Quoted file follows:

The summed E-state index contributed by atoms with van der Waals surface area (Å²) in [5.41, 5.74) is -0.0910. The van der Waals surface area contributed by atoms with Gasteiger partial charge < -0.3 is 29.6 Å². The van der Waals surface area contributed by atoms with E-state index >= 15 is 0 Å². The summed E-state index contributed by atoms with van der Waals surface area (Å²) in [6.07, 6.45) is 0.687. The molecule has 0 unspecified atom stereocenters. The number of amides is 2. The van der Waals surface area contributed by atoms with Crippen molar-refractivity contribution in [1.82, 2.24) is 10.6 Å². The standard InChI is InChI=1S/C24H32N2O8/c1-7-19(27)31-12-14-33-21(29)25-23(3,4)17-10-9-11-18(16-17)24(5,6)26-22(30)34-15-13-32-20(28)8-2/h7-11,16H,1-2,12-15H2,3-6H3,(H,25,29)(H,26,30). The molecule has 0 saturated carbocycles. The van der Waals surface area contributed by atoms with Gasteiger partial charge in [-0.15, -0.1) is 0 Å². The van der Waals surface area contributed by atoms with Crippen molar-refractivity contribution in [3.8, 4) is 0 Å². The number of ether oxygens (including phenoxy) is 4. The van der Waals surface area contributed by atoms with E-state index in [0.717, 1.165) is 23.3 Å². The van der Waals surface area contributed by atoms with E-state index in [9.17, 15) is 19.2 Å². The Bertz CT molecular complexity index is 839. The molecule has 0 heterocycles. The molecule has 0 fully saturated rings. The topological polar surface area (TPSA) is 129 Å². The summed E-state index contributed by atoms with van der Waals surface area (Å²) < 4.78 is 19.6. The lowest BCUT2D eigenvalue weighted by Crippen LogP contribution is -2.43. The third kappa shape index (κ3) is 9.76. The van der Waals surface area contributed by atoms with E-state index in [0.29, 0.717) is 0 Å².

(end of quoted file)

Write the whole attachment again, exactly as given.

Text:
The summed E-state index contributed by atoms with van der Waals surface area (Å²) in [5.41, 5.74) is -0.0910. The van der Waals surface area contributed by atoms with Gasteiger partial charge < -0.3 is 29.6 Å². The van der Waals surface area contributed by atoms with E-state index >= 15 is 0 Å². The summed E-state index contributed by atoms with van der Waals surface area (Å²) in [6.07, 6.45) is 0.687. The molecule has 0 unspecified atom stereocenters. The number of amides is 2. The van der Waals surface area contributed by atoms with Crippen molar-refractivity contribution in [1.82, 2.24) is 10.6 Å². The standard InChI is InChI=1S/C24H32N2O8/c1-7-19(27)31-12-14-33-21(29)25-23(3,4)17-10-9-11-18(16-17)24(5,6)26-22(30)34-15-13-32-20(28)8-2/h7-11,16H,1-2,12-15H2,3-6H3,(H,25,29)(H,26,30). The molecule has 0 saturated carbocycles. The van der Waals surface area contributed by atoms with Gasteiger partial charge in [-0.15, -0.1) is 0 Å². The van der Waals surface area contributed by atoms with Crippen molar-refractivity contribution in [3.8, 4) is 0 Å². The number of ether oxygens (including phenoxy) is 4. The van der Waals surface area contributed by atoms with E-state index in [0.717, 1.165) is 23.3 Å². The van der Waals surface area contributed by atoms with E-state index in [9.17, 15) is 19.2 Å². The Bertz CT molecular complexity index is 839. The molecule has 0 heterocycles. The molecule has 0 fully saturated rings. The topological polar surface area (TPSA) is 129 Å². The summed E-state index contributed by atoms with van der Waals surface area (Å²) < 4.78 is 19.6. The lowest BCUT2D eigenvalue weighted by Crippen LogP contribution is -2.43. The third kappa shape index (κ3) is 9.76. The van der Waals surface area contributed by atoms with E-state index in [0.29, 0.717) is 0 Å².